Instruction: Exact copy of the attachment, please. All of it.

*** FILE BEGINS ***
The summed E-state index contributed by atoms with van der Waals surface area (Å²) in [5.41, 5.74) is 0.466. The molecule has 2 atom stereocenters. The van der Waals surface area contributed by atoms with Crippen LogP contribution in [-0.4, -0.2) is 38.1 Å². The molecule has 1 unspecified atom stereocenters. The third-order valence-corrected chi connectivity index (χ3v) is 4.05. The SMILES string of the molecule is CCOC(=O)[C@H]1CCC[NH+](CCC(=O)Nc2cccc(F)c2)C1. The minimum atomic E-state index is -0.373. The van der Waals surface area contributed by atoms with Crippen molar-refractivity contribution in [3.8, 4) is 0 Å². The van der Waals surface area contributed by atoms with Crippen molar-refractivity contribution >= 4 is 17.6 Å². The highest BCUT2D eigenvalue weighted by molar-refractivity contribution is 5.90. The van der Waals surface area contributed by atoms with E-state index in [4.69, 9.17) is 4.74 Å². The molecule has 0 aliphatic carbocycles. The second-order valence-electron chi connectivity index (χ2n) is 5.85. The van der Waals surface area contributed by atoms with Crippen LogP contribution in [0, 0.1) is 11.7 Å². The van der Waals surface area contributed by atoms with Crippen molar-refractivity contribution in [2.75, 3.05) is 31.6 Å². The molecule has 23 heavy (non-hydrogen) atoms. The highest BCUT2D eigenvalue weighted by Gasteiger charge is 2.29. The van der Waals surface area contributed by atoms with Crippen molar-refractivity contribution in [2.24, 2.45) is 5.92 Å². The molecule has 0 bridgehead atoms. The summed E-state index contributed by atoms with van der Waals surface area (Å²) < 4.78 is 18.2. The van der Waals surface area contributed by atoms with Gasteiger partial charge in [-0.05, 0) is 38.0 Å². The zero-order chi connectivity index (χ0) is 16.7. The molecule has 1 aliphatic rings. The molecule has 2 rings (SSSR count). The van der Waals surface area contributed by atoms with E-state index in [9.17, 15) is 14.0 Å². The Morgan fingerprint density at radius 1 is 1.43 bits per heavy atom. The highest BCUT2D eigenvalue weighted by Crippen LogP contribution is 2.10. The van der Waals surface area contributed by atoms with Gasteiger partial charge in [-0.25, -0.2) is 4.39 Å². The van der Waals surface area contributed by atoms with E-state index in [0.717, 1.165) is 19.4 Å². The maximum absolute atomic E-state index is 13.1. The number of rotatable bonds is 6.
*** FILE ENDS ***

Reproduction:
The summed E-state index contributed by atoms with van der Waals surface area (Å²) in [5.41, 5.74) is 0.466. The molecule has 2 atom stereocenters. The van der Waals surface area contributed by atoms with Crippen LogP contribution in [-0.4, -0.2) is 38.1 Å². The molecule has 1 unspecified atom stereocenters. The third-order valence-corrected chi connectivity index (χ3v) is 4.05. The SMILES string of the molecule is CCOC(=O)[C@H]1CCC[NH+](CCC(=O)Nc2cccc(F)c2)C1. The minimum atomic E-state index is -0.373. The van der Waals surface area contributed by atoms with Crippen molar-refractivity contribution in [3.8, 4) is 0 Å². The van der Waals surface area contributed by atoms with Crippen molar-refractivity contribution >= 4 is 17.6 Å². The highest BCUT2D eigenvalue weighted by molar-refractivity contribution is 5.90. The van der Waals surface area contributed by atoms with E-state index in [4.69, 9.17) is 4.74 Å². The molecule has 0 aliphatic carbocycles. The second-order valence-electron chi connectivity index (χ2n) is 5.85. The van der Waals surface area contributed by atoms with Crippen LogP contribution in [0, 0.1) is 11.7 Å². The van der Waals surface area contributed by atoms with Crippen molar-refractivity contribution in [2.75, 3.05) is 31.6 Å². The molecule has 23 heavy (non-hydrogen) atoms. The highest BCUT2D eigenvalue weighted by Gasteiger charge is 2.29. The van der Waals surface area contributed by atoms with Crippen molar-refractivity contribution in [2.24, 2.45) is 5.92 Å². The molecule has 0 bridgehead atoms. The summed E-state index contributed by atoms with van der Waals surface area (Å²) < 4.78 is 18.2. The van der Waals surface area contributed by atoms with Gasteiger partial charge in [-0.05, 0) is 38.0 Å². The zero-order chi connectivity index (χ0) is 16.7. The molecule has 1 aliphatic rings. The molecule has 2 rings (SSSR count). The van der Waals surface area contributed by atoms with E-state index in [9.17, 15) is 14.0 Å². The Morgan fingerprint density at radius 1 is 1.43 bits per heavy atom. The highest BCUT2D eigenvalue weighted by Crippen LogP contribution is 2.10. The van der Waals surface area contributed by atoms with Gasteiger partial charge in [-0.25, -0.2) is 4.39 Å². The van der Waals surface area contributed by atoms with E-state index in [0.717, 1.165) is 19.4 Å². The maximum absolute atomic E-state index is 13.1. The number of rotatable bonds is 6.